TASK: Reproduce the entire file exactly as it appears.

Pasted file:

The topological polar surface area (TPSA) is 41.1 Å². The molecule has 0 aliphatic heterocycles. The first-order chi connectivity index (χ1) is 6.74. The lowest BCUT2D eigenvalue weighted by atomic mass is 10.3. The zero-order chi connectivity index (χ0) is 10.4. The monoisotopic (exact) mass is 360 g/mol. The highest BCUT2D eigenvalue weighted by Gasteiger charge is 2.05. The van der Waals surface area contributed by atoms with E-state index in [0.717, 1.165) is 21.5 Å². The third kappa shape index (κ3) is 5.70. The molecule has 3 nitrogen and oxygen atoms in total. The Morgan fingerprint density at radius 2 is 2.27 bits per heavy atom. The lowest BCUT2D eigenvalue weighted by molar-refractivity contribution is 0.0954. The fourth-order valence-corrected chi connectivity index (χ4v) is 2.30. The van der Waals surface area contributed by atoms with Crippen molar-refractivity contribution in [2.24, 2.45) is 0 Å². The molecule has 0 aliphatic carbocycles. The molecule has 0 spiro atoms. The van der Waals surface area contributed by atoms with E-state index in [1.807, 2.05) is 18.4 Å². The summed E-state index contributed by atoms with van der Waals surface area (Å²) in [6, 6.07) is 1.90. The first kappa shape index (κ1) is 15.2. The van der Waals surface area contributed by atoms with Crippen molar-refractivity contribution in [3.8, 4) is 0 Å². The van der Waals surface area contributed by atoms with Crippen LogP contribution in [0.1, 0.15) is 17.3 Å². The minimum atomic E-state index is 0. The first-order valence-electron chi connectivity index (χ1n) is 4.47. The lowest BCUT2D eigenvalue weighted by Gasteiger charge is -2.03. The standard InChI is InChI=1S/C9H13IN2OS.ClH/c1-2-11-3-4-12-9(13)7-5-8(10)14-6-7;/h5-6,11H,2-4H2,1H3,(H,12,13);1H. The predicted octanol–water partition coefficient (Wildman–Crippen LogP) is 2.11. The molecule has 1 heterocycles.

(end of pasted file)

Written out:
The topological polar surface area (TPSA) is 41.1 Å². The molecule has 0 aliphatic heterocycles. The first-order chi connectivity index (χ1) is 6.74. The lowest BCUT2D eigenvalue weighted by atomic mass is 10.3. The zero-order chi connectivity index (χ0) is 10.4. The monoisotopic (exact) mass is 360 g/mol. The highest BCUT2D eigenvalue weighted by Gasteiger charge is 2.05. The van der Waals surface area contributed by atoms with E-state index in [0.717, 1.165) is 21.5 Å². The third kappa shape index (κ3) is 5.70. The molecule has 3 nitrogen and oxygen atoms in total. The Morgan fingerprint density at radius 2 is 2.27 bits per heavy atom. The lowest BCUT2D eigenvalue weighted by molar-refractivity contribution is 0.0954. The fourth-order valence-corrected chi connectivity index (χ4v) is 2.30. The van der Waals surface area contributed by atoms with Crippen molar-refractivity contribution in [2.24, 2.45) is 0 Å². The molecule has 0 aliphatic carbocycles. The molecule has 0 spiro atoms. The van der Waals surface area contributed by atoms with E-state index in [1.807, 2.05) is 18.4 Å². The summed E-state index contributed by atoms with van der Waals surface area (Å²) in [6, 6.07) is 1.90. The first kappa shape index (κ1) is 15.2. The van der Waals surface area contributed by atoms with Crippen molar-refractivity contribution in [3.8, 4) is 0 Å². The van der Waals surface area contributed by atoms with Crippen LogP contribution in [0.1, 0.15) is 17.3 Å². The minimum atomic E-state index is 0. The first-order valence-electron chi connectivity index (χ1n) is 4.47. The lowest BCUT2D eigenvalue weighted by Gasteiger charge is -2.03. The standard InChI is InChI=1S/C9H13IN2OS.ClH/c1-2-11-3-4-12-9(13)7-5-8(10)14-6-7;/h5-6,11H,2-4H2,1H3,(H,12,13);1H. The predicted octanol–water partition coefficient (Wildman–Crippen LogP) is 2.11. The molecule has 1 heterocycles.